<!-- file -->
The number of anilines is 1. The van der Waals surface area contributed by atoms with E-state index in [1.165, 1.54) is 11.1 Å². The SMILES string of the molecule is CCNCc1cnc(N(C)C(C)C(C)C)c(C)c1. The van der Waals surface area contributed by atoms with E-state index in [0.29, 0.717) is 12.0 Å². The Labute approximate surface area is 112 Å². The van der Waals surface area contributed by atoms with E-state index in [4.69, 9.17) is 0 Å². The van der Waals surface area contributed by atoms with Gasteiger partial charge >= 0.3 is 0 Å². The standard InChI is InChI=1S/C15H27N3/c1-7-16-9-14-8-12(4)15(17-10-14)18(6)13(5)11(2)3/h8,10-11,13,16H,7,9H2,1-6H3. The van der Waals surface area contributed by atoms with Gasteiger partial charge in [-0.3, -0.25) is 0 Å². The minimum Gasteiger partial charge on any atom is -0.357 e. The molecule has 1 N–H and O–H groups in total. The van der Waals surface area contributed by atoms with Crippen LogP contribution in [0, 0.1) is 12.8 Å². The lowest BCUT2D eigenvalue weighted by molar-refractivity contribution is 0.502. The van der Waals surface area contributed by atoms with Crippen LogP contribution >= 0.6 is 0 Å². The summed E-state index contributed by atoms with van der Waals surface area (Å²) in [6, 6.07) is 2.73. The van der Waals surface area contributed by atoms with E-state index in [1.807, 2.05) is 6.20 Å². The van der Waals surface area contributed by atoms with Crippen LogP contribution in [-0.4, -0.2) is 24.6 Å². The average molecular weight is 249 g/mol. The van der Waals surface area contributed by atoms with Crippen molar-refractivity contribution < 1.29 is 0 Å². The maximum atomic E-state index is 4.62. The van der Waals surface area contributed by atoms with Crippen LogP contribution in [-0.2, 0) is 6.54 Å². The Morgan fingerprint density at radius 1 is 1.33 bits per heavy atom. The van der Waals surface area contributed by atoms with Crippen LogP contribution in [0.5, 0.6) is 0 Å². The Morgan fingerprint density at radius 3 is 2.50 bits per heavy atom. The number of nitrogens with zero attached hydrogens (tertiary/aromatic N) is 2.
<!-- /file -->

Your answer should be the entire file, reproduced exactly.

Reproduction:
The number of anilines is 1. The van der Waals surface area contributed by atoms with E-state index in [1.165, 1.54) is 11.1 Å². The SMILES string of the molecule is CCNCc1cnc(N(C)C(C)C(C)C)c(C)c1. The van der Waals surface area contributed by atoms with E-state index in [0.29, 0.717) is 12.0 Å². The Labute approximate surface area is 112 Å². The van der Waals surface area contributed by atoms with E-state index in [4.69, 9.17) is 0 Å². The van der Waals surface area contributed by atoms with Gasteiger partial charge >= 0.3 is 0 Å². The standard InChI is InChI=1S/C15H27N3/c1-7-16-9-14-8-12(4)15(17-10-14)18(6)13(5)11(2)3/h8,10-11,13,16H,7,9H2,1-6H3. The van der Waals surface area contributed by atoms with Gasteiger partial charge in [-0.3, -0.25) is 0 Å². The minimum Gasteiger partial charge on any atom is -0.357 e. The molecule has 1 N–H and O–H groups in total. The van der Waals surface area contributed by atoms with Crippen LogP contribution in [0, 0.1) is 12.8 Å². The lowest BCUT2D eigenvalue weighted by molar-refractivity contribution is 0.502. The van der Waals surface area contributed by atoms with Crippen LogP contribution >= 0.6 is 0 Å². The summed E-state index contributed by atoms with van der Waals surface area (Å²) in [6, 6.07) is 2.73. The van der Waals surface area contributed by atoms with E-state index in [1.807, 2.05) is 6.20 Å². The van der Waals surface area contributed by atoms with Crippen LogP contribution in [-0.4, -0.2) is 24.6 Å². The average molecular weight is 249 g/mol. The van der Waals surface area contributed by atoms with Crippen molar-refractivity contribution < 1.29 is 0 Å². The maximum atomic E-state index is 4.62. The van der Waals surface area contributed by atoms with Crippen LogP contribution in [-0.2, 0) is 6.54 Å². The Morgan fingerprint density at radius 1 is 1.33 bits per heavy atom. The van der Waals surface area contributed by atoms with Crippen LogP contribution in [0.5, 0.6) is 0 Å². The Morgan fingerprint density at radius 3 is 2.50 bits per heavy atom. The number of nitrogens with zero attached hydrogens (tertiary/aromatic N) is 2.